In accordance with the invention, a compatibilizing system is incorporated into the matrix 12 and blended with the matrix polymer, or is incorporated into the filler particles, or both. The compatibilizing system lessens the incompatibility and, to a limited extent, increases the compatibility between the matrix polymer and the organic filler particles 16. To serve its purpose, the compatibilizing system must be of a proper type and amount which achieves thermodynamic equilibrium of the filler particles in a dispersed state in the polymer matrix, and in the size ranges (noted above) which are effective for creating a breathable stretched film. In other words, the compatibilizing system must create a thermodynamic balance between agglomeration and dispersion such that the filler particles neither agglomerate nor disperse to an extent which places them outside of the useful size ranges.
The type and amount of compatibilizing system required to achieve this effect will vary widely depending on the matrix polymer, the filler polymer and amount, the stretching conditions and temperature, and other factors. It has been discovered that a particular compatibilizing system, used in a proper amount, can create the necessary thermodynamic equilibrium between a polyolefin-based matrix polymer and a polystyrene-based particulate filler. This compatibilizer system includes a copolymer, terpolymer or other multipolymer of styrene and one or more alpha-olefin monomers having 3-20 carbon atoms, preferably 3-5 carbon atoms.
Various copolymers are effective for compatibilizing polystyrene particulate filler with a polyolefin matrix. Suitable copolymers include without limitation styrene-butadiene and styrene-ethylene butadiene diblock resins available under the trade name VECTOR® from Dexco Corporation. Also included are styrene-ethylene butadiene-styrene triblock resins, as well as styrene-ethylene resins and styrene-ethylene propylene resins, available under the trade name KRATON® from Shell Chemical Co. Also included are styrene-styrene butadiene-butadiene-styrene butadiene-styrene tapered multiblock resins available under the trade name STEREON® from the Firestone Company. Derivatives of these and other multipolymers, including without limitation hydrogenated derivatives, are also useful in the compatibilizing system.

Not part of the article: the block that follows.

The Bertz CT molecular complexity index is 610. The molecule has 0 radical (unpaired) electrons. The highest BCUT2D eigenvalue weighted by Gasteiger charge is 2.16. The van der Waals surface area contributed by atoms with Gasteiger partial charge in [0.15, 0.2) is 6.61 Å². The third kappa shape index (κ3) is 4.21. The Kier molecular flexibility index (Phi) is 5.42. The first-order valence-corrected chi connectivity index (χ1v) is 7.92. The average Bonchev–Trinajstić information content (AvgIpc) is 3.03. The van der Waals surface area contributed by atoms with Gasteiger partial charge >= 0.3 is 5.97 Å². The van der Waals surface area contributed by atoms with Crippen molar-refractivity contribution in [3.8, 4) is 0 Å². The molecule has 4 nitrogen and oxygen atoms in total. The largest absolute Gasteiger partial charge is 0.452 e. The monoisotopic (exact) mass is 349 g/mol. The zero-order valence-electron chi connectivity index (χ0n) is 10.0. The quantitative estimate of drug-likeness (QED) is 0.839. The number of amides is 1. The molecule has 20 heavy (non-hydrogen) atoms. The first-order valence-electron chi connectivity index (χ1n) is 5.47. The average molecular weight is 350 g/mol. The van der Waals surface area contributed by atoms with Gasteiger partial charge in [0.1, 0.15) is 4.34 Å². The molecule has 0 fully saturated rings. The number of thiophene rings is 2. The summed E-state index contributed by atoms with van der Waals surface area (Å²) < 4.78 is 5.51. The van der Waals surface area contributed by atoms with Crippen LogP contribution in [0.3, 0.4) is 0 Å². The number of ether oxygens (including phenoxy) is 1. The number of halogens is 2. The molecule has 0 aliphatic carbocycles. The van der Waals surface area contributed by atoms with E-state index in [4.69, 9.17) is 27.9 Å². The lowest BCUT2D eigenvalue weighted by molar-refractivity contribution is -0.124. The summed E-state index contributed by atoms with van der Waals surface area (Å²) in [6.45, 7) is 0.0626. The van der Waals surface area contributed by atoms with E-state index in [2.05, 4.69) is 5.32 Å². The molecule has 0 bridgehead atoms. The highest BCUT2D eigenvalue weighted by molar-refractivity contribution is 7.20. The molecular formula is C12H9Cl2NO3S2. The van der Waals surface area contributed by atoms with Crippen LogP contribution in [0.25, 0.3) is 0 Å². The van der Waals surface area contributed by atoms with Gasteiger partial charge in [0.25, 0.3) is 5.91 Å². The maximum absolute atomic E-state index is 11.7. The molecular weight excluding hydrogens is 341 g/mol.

The amount of the compatibilizing system present in the composition is also important. If the level of compatibilizer is too low, its effectiveness in reducing agglomeration of the polystyrene will be diminished. If the amount of compatibilizer is too high, it may over-compatibilize the polystyrene filler, causing excessive dispersion and particle breakdown. The optimum amount of the compatibilizer will depend somewhat on the level of filler in the film, and on the level and type of polyolefin. Table 1 summarizes the presently preferred levels of the matrix polymer, filler, and compatibilizer, expressed as percentages based on the weight of the composition used to make the monolayer film 10.
The compatibilizer in the composition may be blended into the matrix polymer, or included in the filler particles, or both. For ease of manufacture, it is preferred to blend the compatibilizer with the matrix polymer. The matrix polymer preferably includes a polyolefin. Preferred polyolefins include polyethylenes, polypropylenes, copolymers of ethylene or propylene with a C3-C20 alpha-olefin, and blends containing any of the foregoing. When the matrix polymer is polyethylene, it may contain high density polyethylene, low density polyethylene, linear low density polyethylene, or a blend thereof. Linear low density polyethylene, conventional (branched) low density polyethylene, and polypropylene (homopolymers and copolymers) are most preferred.
The monolayer film 10 should have a thickness which facilitates breathability to water vapor, and which also permits structural integrity and liquid barrier. After stretching, the film 10 should have a thickness of about 5-50 microns, preferably about 8-30 microns, most preferably about 10-20 microns. Prior to the orientation, the film 10 can be prepared using cast or blown film extrusion, or another suitable film-forming technique. By using the organic filler particles, the film 10 may be extruded as a monolayer film while avoiding the excessive die build-up associated with the extrusion of films containing inorganic fillers.
FIG. 2 illustrates another embodiment in which a breathable film layer 10 containing organic filler particles 16 in voids 14, is employed as an outer layer of a multilayer film 30. The multilayer film 30 includes a core layer 35 constructed from an oriented polymer matrix 32 having voids 34 formed with the aid of inorganic void-initiating filler particles 36 in the voids. Suitable inorganic fillers include without limitation calcium carbonate, clays, silica, alumina, barium sulfate, sodium carbonate, talc, magnesium sulfate, titanium dioxide, zeolites, aluminum sulfate, diatomaceous earth, magnesium sulfate, magnesium carbonate, barium carbonate, kaolin, mica, carbon, calcium oxide, magnesium oxide, aluminum hydroxide and combinations of these particles. The mean diameter for the inorganic filler particles 36 should range from about 0.1-10 microns, preferably about 0.5-7.0 microns, most preferably about 0.8-2.0 microns.